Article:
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tester for LED signals

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  • Member since
    May, 2004
  • 4,306 posts
tester for LED signals
Posted by 7j43k on Monday, May 15, 2017 10:57 AM

I've got some BLMA signals that I want to start installing.  You know, the ones "they" don't make anymore.

To save up my store of expletives, I want to test the LED's as I go.

That is, I want to test each signal out of the box.  Then test each one during various installation steps.

What I strongly prefer is a battery-powered source to light them up, as opposed to using a VOM.  There is something so reassuring and definite about seeing that.

I figure it's a simple matter of assembling some cells and a resistor.  

I am seeking help on the number of cells (presuming 1 1/2 V) and the resistor.

All of this testing would be independant of the layout electrical--which isn't available at the moment--hence the simple and straightforward concept.

 

 

Thanks, 

 

Ed

  • Member since
    October, 2006
  • From: Western, MA
  • 7,389 posts
Posted by richg1998 on Monday, May 15, 2017 11:14 AM

Nine volt battery and 1k resistor. Many here have done that. Most LED's are 20 ma max. No calculations needed unless you prefer the math method.

You cannot use a ohm meter to check LED's, at least I have never been able to do that. I have used a meter to check diodes but not LED's.

If you want to see the current reading, you can buy a tester off ebay for under ten dollars which ships from China. I was in a DCC forum where some bought a tester like this.

I use a multimeter, 1k resistor and nine volt battery. Slightly lower reading than using twelve volts. With twelve volts I have measure, 9ma.

My first VOM was a Heathkit one I put together in 1954. Lasted thirty years.

Rich

N

  • Member since
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  • From: Collinwood, Ohio, USA
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Posted by gmpullman on Monday, May 15, 2017 11:32 AM

I don't recall where I got this handy tester:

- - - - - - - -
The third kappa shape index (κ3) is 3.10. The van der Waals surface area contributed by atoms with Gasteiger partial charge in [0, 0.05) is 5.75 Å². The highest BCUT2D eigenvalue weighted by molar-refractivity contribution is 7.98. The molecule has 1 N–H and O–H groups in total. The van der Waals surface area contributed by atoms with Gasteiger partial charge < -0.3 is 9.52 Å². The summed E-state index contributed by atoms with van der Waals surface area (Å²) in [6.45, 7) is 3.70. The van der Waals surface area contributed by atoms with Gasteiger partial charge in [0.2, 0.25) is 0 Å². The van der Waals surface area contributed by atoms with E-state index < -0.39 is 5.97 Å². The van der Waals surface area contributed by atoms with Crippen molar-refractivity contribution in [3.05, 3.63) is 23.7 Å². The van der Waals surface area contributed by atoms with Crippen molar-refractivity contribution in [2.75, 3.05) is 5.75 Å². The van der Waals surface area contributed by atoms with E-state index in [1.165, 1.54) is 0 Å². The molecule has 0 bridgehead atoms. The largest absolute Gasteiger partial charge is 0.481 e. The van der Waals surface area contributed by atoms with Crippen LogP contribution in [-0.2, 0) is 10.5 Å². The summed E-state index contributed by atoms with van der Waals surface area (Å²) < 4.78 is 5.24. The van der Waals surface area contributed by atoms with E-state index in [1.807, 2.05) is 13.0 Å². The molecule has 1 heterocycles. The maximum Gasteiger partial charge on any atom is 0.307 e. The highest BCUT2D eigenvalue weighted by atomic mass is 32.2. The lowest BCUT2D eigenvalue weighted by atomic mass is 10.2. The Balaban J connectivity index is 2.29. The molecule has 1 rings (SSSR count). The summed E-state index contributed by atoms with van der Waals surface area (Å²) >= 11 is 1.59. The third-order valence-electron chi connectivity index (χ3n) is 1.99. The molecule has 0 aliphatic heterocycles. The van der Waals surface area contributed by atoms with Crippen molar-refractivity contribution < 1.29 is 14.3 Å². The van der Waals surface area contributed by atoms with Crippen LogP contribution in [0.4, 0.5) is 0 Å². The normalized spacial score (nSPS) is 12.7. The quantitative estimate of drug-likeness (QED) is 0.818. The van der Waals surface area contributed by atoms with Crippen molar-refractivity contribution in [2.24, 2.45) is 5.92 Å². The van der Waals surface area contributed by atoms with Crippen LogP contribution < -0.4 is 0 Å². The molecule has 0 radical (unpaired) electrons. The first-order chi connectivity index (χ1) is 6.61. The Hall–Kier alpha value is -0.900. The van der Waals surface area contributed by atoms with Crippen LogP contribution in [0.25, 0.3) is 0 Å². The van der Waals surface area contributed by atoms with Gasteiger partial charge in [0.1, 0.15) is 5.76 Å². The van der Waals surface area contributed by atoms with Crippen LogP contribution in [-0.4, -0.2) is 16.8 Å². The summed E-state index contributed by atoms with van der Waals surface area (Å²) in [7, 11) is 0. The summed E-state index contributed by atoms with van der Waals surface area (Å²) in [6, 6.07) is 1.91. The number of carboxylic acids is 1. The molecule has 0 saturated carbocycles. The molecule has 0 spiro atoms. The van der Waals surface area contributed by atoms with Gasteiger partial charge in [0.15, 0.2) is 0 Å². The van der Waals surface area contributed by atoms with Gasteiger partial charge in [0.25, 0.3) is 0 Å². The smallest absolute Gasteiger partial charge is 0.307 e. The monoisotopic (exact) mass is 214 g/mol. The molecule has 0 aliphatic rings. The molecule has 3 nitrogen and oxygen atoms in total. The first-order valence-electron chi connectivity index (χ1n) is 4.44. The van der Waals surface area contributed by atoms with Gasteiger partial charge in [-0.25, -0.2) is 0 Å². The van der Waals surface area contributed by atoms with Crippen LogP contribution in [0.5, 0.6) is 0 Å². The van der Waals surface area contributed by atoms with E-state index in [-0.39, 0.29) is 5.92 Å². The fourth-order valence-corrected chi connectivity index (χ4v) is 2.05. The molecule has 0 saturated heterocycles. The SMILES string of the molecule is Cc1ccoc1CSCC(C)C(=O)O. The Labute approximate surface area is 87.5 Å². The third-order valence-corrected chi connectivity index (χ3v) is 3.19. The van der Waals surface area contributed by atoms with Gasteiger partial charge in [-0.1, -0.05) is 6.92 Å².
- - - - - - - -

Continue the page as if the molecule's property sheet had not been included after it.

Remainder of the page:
Yes, I know they're easy to make but this thing was around $10 and it clips onto a 9V battery and the mini gripper wire terminals are especially handy for the tiny signal wires.

Maybe it was Loy's Toys or Tony's Train Exchange? Anyway, I wish I had bought a few moreDunce  

There's a bunch out there shaped like a tombstone. They're OK for testing a new LED with the leads still intact but for something with fine wires already attached they are not suitable to stick the wires into the little sockets.

If you make your own, I suggest you use these mini-grabber type clips. Very handy for all styles of LEDs and small wire.

 I see LogicRail makes a "signal Tester" which could be handy.

https://tonystrains.com/product/logic-rail-st-1-signal-tester/

I would attach the test leads like Rich shows, below, to it. The screw terminals would be :Klutzy" at best.

Good Luck, Ed

  • Member since
    October, 2006
  • From: Western, MA
  • 7,389 posts
Posted by richg1998 on Monday, May 15, 2017 11:55 AM

I bought these many years ago. Cut some off and made my own test leads to use with my multimeters. Nice when working with components, DCC decoder wiring, etc.

http://www.apogeekits.com/images/smd_clip_test_leads.jpg

Rich

N

  • Member since
    December, 2004
  • From: Bedford, MA, USA
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Posted by MisterBeasley on Monday, May 15, 2017 12:37 PM

gmpullman
There's a bunch out there shaped like a tombstone.

Those are for testing Darkness Emitting Diodes, or DEDs, to make sure that they, like Generalissimo Franciso Franco, are still dead.

I use a 9 volt battery, a couple of clip leads and a 1K resistor.

It takes an iron man to play with a toy iron horse. 

  • Member since
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  • From: Collinwood, Ohio, USA
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Posted by gmpullman on Monday, May 15, 2017 2:14 PM

MisterBeasley
Those are for testing Darkness Emitting Diodes, or DEDs

Oh! I thought they were for Life Extinguishing Die-odes Laugh

...and I have extinguished the life out of some LEDs, too Bang Head

Ed 

  • Member since
    May, 2004
  • 4,306 posts
Posted by 7j43k on Monday, May 15, 2017 2:27 PM

Thanks, all, for some very useful information.

I seriously don't want to keep installing a signal if it's not going to work.

And I am freely admitting that I will likely be the cause of the problem.

 

Ed

  • Member since
    August, 2003
  • From: Collinwood, Ohio, USA
  • 4,579 posts
Posted by gmpullman on Monday, May 15, 2017 8:11 PM

Found it!

http://www.ngineering.com/other_cool_tools.htm

Some signal systems use common anode LEDs while others use common cathode.

http://www.dccwiki.com/Signaling

The tester will help sort that out for you...

Good Luck, Ed

  • Member since
    May, 2004
  • 4,306 posts
Posted by 7j43k on Tuesday, May 16, 2017 12:11 AM

Neat.  

 

Thanks,

 

other Ed

  • Member since
    May, 2004
  • 4,306 posts
Posted by 7j43k on Tuesday, May 16, 2017 8:55 PM

I found another signal tester:  Logic Rail ST-1.

 

https://www.logicrailtech.com/xcart/home.php?cat=274

 

I can connect all four wires to it--there's a slide switch that will light each color.

 

Thanks again for your help,

Ed

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